After a long day, who doesn’t anticipate falling into those soft sheets for a good night’s rest. This well-needed respite can be hard to come by. Nearly half of adults 65 and over report having problems falling asleep or staying asleep through the night. While it’s normal for older people to sleep less and wake more frequently, getting a full night’s sleep, regardless of age, is important for overall health and well-being.
In addition to age-related physical changes and ailments, nighttime can bring with it a whole host of fears. Issues that may not be of concern during the day can be magnified at night. Many worry what will happen if they fall or need help and can’t reach anyone. Some fear for their general safety in a home alone. These fears increase stress and anxiety making sleep impossible. Let’s look at some technology and lifestyle modifications that offer support so older adults can maintain independence and remain at home.
Address Nighttime Fears with Practical Solutions
Falls are the leading cause of injury and death for those 65 and older. To help prevent nighttime falls, use a night light, make sure the path from bed to bathroom or bedroom door is clear, and remove rugs or other trip hazards. If your loved one is prone to falls, consider a fall detection alert device by Medical Guardian or Bay Alarm Medical. A smartwatch such as Garmin fenix 6 or Apple Watch Series 4 or 5 includes fall detection as well as health monitoring options.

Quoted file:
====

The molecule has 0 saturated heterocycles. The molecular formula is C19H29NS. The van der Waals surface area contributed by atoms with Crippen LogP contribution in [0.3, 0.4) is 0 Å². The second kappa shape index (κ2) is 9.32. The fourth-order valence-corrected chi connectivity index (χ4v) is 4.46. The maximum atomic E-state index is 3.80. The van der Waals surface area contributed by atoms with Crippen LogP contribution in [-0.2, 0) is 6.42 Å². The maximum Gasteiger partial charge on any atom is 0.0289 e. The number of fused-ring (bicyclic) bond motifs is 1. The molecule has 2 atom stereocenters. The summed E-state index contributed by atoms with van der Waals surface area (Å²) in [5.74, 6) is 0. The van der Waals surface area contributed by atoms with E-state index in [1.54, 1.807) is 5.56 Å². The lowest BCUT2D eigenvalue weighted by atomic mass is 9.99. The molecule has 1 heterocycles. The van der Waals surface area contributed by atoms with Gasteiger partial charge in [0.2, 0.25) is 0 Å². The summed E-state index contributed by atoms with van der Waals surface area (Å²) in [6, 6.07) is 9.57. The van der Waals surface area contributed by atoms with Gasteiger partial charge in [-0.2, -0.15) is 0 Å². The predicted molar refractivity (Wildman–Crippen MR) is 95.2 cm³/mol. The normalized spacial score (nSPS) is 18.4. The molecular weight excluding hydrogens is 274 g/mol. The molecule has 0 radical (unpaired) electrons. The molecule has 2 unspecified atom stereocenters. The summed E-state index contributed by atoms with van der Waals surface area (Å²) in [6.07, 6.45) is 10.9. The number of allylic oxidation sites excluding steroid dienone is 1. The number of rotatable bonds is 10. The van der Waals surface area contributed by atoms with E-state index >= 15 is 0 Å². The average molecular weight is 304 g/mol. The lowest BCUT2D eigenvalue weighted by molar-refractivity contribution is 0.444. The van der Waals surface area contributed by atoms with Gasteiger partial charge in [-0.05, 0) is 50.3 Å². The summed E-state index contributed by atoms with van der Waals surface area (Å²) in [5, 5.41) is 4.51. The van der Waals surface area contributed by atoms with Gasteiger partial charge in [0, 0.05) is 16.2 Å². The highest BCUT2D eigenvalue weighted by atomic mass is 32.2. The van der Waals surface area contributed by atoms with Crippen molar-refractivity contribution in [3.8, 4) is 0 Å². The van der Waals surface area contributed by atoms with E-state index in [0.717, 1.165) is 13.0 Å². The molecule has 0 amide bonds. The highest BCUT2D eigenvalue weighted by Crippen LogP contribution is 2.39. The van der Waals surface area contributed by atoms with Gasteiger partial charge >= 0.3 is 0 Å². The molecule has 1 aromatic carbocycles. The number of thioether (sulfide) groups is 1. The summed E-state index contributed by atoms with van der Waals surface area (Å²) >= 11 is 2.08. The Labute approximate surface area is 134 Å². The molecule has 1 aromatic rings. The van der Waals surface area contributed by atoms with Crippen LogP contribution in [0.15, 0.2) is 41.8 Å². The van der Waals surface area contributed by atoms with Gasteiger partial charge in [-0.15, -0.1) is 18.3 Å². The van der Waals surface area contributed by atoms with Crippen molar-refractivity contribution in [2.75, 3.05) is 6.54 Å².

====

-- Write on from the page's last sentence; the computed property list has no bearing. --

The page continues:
For those worried about break-ins, the addition of motion sensor lighting outside the home, extra locks, or an easy-to-use security system may be enough to ease their fears. Check into overnight care options like those offered by Home Instead Senior Care. Having someone around at night can help reduce fears and anxiety.
What You Do During the Day Matters at Night
Sleep is vitally important at all stages of life. According to the American Sleep Association, your body restores itself during sleep, boosting your immune system, consolidating memories, and regenerating cells and tissues. Lack of quality sleep can affect everything from your attention span and cognitive function to your mood and how much and what you eat.
There are a number of things you can do to reduce anxiety at night and promote better sleep.
Get social and stay busy. Filling your days with social activities will make you more tired at night. Mental activities like crosswords, puzzles, reading, or writing letters help stimulate your brain during the day so it’s ready to rest at night.
Exercise. Get moving 30 minutes or more every day.
Create a sleep routine. Keeping yourself on a daily sleep and wake schedule and creating a nightly routine can help reset your internal clock and make falling asleep easier.
Stick to a basic daily schedule. Maintaining a predictable schedule which includes mealtimes, socializing, exercise, and bedtime can reduce confusion and anxiety at night, especially for those suffering from dementia or Alzheimer’s disease.
Check your medications. Some have stimulants in them which can keep you awake at night. Consult your doctor to see if a different medication or dosage schedule will help.
Turn off electronics. Shut down the TV, iPad, or computer at least 30 minutes before you get into bed.
Eat better. Cut down on sugar and refined carbs such as white bread, pasta, and rice. Stop eating three hours before you go to bed and limit liquids an hour or so before bedtime.
If you’re still having trouble falling asleep and staying asleep, talk to your doctor or seek the advice of a counselor.
Signs your loved one may be having problems at night:
• More irritable during the day
• Taking frequent naps throughout the day
• Complaints of being tired
• Trouble with recall or memory
• General forgetfulness not associated with a disease
• Voices fears about being alone at night
• Aggressive behavior
By Kym Voorhees Raque